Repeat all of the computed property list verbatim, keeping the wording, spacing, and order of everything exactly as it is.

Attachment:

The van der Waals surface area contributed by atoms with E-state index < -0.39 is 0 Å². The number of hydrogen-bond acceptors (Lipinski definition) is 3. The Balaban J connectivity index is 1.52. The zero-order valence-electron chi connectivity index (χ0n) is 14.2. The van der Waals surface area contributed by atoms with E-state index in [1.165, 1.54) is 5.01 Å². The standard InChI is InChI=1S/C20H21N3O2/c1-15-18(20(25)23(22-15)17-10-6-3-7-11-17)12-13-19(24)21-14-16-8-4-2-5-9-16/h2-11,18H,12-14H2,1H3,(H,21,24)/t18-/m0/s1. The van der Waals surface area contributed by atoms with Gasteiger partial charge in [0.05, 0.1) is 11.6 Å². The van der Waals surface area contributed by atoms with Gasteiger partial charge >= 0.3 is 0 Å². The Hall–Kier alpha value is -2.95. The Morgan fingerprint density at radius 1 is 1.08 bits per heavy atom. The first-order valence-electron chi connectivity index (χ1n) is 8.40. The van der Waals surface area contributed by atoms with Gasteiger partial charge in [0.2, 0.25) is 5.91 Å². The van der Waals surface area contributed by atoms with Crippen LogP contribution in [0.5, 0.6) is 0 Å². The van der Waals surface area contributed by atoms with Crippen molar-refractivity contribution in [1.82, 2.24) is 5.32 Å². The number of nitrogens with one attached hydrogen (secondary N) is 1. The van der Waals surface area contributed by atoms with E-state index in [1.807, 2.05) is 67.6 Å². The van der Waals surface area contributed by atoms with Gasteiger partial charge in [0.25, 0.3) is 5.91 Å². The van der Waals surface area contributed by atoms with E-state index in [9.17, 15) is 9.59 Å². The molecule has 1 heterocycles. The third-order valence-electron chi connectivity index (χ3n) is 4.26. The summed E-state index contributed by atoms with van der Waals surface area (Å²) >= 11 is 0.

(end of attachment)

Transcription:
The van der Waals surface area contributed by atoms with E-state index < -0.39 is 0 Å². The number of hydrogen-bond acceptors (Lipinski definition) is 3. The Balaban J connectivity index is 1.52. The zero-order valence-electron chi connectivity index (χ0n) is 14.2. The van der Waals surface area contributed by atoms with E-state index in [1.165, 1.54) is 5.01 Å². The standard InChI is InChI=1S/C20H21N3O2/c1-15-18(20(25)23(22-15)17-10-6-3-7-11-17)12-13-19(24)21-14-16-8-4-2-5-9-16/h2-11,18H,12-14H2,1H3,(H,21,24)/t18-/m0/s1. The van der Waals surface area contributed by atoms with Gasteiger partial charge in [0.05, 0.1) is 11.6 Å². The van der Waals surface area contributed by atoms with Gasteiger partial charge >= 0.3 is 0 Å². The Hall–Kier alpha value is -2.95. The Morgan fingerprint density at radius 1 is 1.08 bits per heavy atom. The first-order valence-electron chi connectivity index (χ1n) is 8.40. The van der Waals surface area contributed by atoms with Gasteiger partial charge in [0.2, 0.25) is 5.91 Å². The van der Waals surface area contributed by atoms with Crippen LogP contribution in [0.5, 0.6) is 0 Å². The van der Waals surface area contributed by atoms with Crippen molar-refractivity contribution in [1.82, 2.24) is 5.32 Å². The number of nitrogens with one attached hydrogen (secondary N) is 1. The van der Waals surface area contributed by atoms with E-state index in [1.807, 2.05) is 67.6 Å². The van der Waals surface area contributed by atoms with Gasteiger partial charge in [0.25, 0.3) is 5.91 Å². The van der Waals surface area contributed by atoms with E-state index in [9.17, 15) is 9.59 Å². The molecule has 1 heterocycles. The third-order valence-electron chi connectivity index (χ3n) is 4.26. The summed E-state index contributed by atoms with van der Waals surface area (Å²) >= 11 is 0.